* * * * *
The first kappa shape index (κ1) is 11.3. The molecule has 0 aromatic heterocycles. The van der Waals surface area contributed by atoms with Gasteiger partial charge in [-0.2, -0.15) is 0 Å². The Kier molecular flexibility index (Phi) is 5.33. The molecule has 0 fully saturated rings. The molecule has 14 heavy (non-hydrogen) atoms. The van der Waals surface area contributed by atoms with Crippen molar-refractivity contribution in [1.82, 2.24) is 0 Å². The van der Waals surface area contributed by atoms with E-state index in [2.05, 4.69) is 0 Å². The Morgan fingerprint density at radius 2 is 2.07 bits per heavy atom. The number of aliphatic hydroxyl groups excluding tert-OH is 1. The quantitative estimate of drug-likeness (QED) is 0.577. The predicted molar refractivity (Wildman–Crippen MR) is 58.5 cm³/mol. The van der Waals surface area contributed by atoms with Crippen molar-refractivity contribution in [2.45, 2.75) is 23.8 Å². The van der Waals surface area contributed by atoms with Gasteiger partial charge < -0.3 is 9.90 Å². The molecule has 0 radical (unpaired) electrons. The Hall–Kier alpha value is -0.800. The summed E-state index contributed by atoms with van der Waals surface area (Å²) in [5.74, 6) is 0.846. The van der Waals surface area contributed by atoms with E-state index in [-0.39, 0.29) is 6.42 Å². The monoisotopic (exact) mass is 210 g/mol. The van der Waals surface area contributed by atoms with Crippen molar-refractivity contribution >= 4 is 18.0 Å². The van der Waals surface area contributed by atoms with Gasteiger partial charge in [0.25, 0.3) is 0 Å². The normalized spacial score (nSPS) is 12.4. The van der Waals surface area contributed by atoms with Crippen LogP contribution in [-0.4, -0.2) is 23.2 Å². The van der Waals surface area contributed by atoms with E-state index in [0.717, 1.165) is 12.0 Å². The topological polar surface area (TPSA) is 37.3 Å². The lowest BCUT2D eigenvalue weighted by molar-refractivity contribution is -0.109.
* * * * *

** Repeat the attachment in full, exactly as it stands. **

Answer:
The first kappa shape index (κ1) is 11.3. The molecule has 0 aromatic heterocycles. The van der Waals surface area contributed by atoms with Gasteiger partial charge in [-0.2, -0.15) is 0 Å². The Kier molecular flexibility index (Phi) is 5.33. The molecule has 0 fully saturated rings. The molecule has 14 heavy (non-hydrogen) atoms. The van der Waals surface area contributed by atoms with Crippen molar-refractivity contribution in [1.82, 2.24) is 0 Å². The van der Waals surface area contributed by atoms with E-state index in [2.05, 4.69) is 0 Å². The Morgan fingerprint density at radius 2 is 2.07 bits per heavy atom. The number of aliphatic hydroxyl groups excluding tert-OH is 1. The quantitative estimate of drug-likeness (QED) is 0.577. The predicted molar refractivity (Wildman–Crippen MR) is 58.5 cm³/mol. The van der Waals surface area contributed by atoms with Crippen molar-refractivity contribution in [2.45, 2.75) is 23.8 Å². The van der Waals surface area contributed by atoms with Gasteiger partial charge < -0.3 is 9.90 Å². The molecule has 0 radical (unpaired) electrons. The Hall–Kier alpha value is -0.800. The summed E-state index contributed by atoms with van der Waals surface area (Å²) in [5.74, 6) is 0.846. The van der Waals surface area contributed by atoms with E-state index in [-0.39, 0.29) is 6.42 Å². The monoisotopic (exact) mass is 210 g/mol. The van der Waals surface area contributed by atoms with Crippen molar-refractivity contribution >= 4 is 18.0 Å². The van der Waals surface area contributed by atoms with Gasteiger partial charge in [0.25, 0.3) is 0 Å². The normalized spacial score (nSPS) is 12.4. The van der Waals surface area contributed by atoms with Crippen LogP contribution in [-0.4, -0.2) is 23.2 Å². The van der Waals surface area contributed by atoms with E-state index in [0.717, 1.165) is 12.0 Å². The topological polar surface area (TPSA) is 37.3 Å². The lowest BCUT2D eigenvalue weighted by molar-refractivity contribution is -0.109.